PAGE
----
The forms draw just the right amount of your attention, without being too distracting. It slides off the video if you move your mouse off the screen, but then pops back on whenever you come back. All in all, it’s a very tasteful lead-generating campaign that Cara says has driven some serious results.
We’ve generated hundreds of net new leads from this video series so far. We’ve only published 10 total episodes, and older episodes continue to earn subscribers over time. Some of these subscribers have since been nurtured to become new Zaius customers.
3. Interview a third-party expert (and embed gated resources)
For many brands, consistent blogging is a key source of lead generation. Every time you put out an article, it’s an opportunity for someone new to visit your site, discover your product or services, and opt in for more communications.
But you don’t need to create all of that content on your own. Interviewing experts in your field (kinda like we did for this article) and sharing their advice or perspective can be a fantastic way to bring in new audiences.
Take, for example, this lead gen example brought to us by Aaron Orendorff, previously the Editor in Chief of Shopify Plus. To help Shopify rank for some valuable keywords—such as “ecommerce replatforming”— Aaron interviewed a high-profile expert in the industry.
Aaron says it’s the quality of the interview that makes this lead gen example work.
Rather than a heavy-handed sales pitch, the piece is an interview with Paul Rogers—one of the brightest and most respected leaders in ecommerce … That objectivity—and framing the article as an honest conversation about a ‘dirty word’—is highlighted throughout.
But wait—how do you actually generate leads with an interview or blog post? Aaron explained that they peppered the article with three separate lead gen CTAs (including an Unbounce popup) to present visitors with downloadable content related to the topic of the interview.
It goes to show: Any piece of content can become a lead magnet, so long as you’re offering real value to your audience.
4. Send attention-grabbing direct mail that delights
Direct mail might seem like an old-school marketing tactic—but that’s exactly what makes it so darned interesting for lead generation. Why not focus your efforts on a smaller customer segment, and put together packages that really get them to sit up and take notice?
For example, check out these direct mailers that Hero Conf sent out to promote their PPC marketing conference. The event organizers used a super creative approach to get the attention of marketers like Casie Gillette, SVP of Digital Marketing at KoMarketing:
Oh man. @heroconf this is one of the coolest pieces of direct mail I’ve ever received! Who knew video could be so amazing in such a small package? 👏 pic.twitter.com/aQnlV2y71G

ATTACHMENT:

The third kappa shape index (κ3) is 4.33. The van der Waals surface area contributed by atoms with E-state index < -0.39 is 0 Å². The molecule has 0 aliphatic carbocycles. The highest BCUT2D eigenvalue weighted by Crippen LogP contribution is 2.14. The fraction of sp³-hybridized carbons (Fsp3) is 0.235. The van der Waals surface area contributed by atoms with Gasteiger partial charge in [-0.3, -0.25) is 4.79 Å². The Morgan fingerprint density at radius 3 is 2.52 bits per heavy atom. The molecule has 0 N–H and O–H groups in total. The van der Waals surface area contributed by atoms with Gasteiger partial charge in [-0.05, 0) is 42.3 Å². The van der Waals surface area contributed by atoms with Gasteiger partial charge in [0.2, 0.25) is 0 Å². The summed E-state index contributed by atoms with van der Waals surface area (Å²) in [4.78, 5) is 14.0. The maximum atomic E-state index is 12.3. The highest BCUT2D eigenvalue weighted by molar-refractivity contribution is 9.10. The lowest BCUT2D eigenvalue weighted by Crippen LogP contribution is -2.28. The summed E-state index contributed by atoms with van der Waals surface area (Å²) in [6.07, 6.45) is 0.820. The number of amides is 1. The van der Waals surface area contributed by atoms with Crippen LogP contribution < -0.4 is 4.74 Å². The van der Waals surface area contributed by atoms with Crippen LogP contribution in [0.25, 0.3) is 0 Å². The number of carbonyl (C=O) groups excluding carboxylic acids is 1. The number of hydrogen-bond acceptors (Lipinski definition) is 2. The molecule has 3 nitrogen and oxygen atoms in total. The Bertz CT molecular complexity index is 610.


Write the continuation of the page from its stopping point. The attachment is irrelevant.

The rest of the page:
— Casie Gillette (@Casieg) January 31, 2019
Each piece of mail embedded a small video screen to show clips of the presenters who would be speaking at Hero Conf. And while these must have cost a fair bit more than a typical event brochure, Casie says the unique packaging really helped to win her over.
What got me was if you played the video to the end, they had a free ticket offer—you just had to respond to the email they had sent earlier … By placing the offer at the end, only those who watched the video all the way through would learn about the offer. A really cool way to grab attention.
Sure, this isn’t exactly a lead generation example, but the same principles apply. When you connect with your audience in delightful and unexpected ways, they notice—and they’re more likely to engage with you, too.
5. Share a customer experience that builds connection
Creating a connection with your audience is crucial to effective lead generation. Folks need to trust you before they’re gonna hand over their contact information. And one of the best ways to build trust is with social proof, like customer testimonials and positive reviews.
Andrew Davis, best-selling author and keynote speaker, has pointed out that most video testimonials are pretty dry. They’re usually just a lot of talking heads, with nervous customers babbling on about all the reasons why they like some marketing brand. They don’t feel authentic.
But there’s also a different type of video testimonial—one that actually tells the complete customer story. And although these can be harder to produce, they can also serve up a different type of indirect lead generation for your business.
As an example, Andrew suggests watching this video on YouTube that recently went viral: Vance’s Incredible 365-day Transformation. The video now has over 100 million views and 120,000 comments on YouTube.
Unlike other video testimonials, this customer story is shot in real-time. It’s compelling, it’s emotional—and it doesn’t have a single call to action.
Instead, Vance mentions throughout the video the diet and exercise program he is using to lose weight. The references start out subtle, but eventually become a main focus of the video. Andrew calls this an “implied CTA” that generates leads by inspiring viewers to take the next step.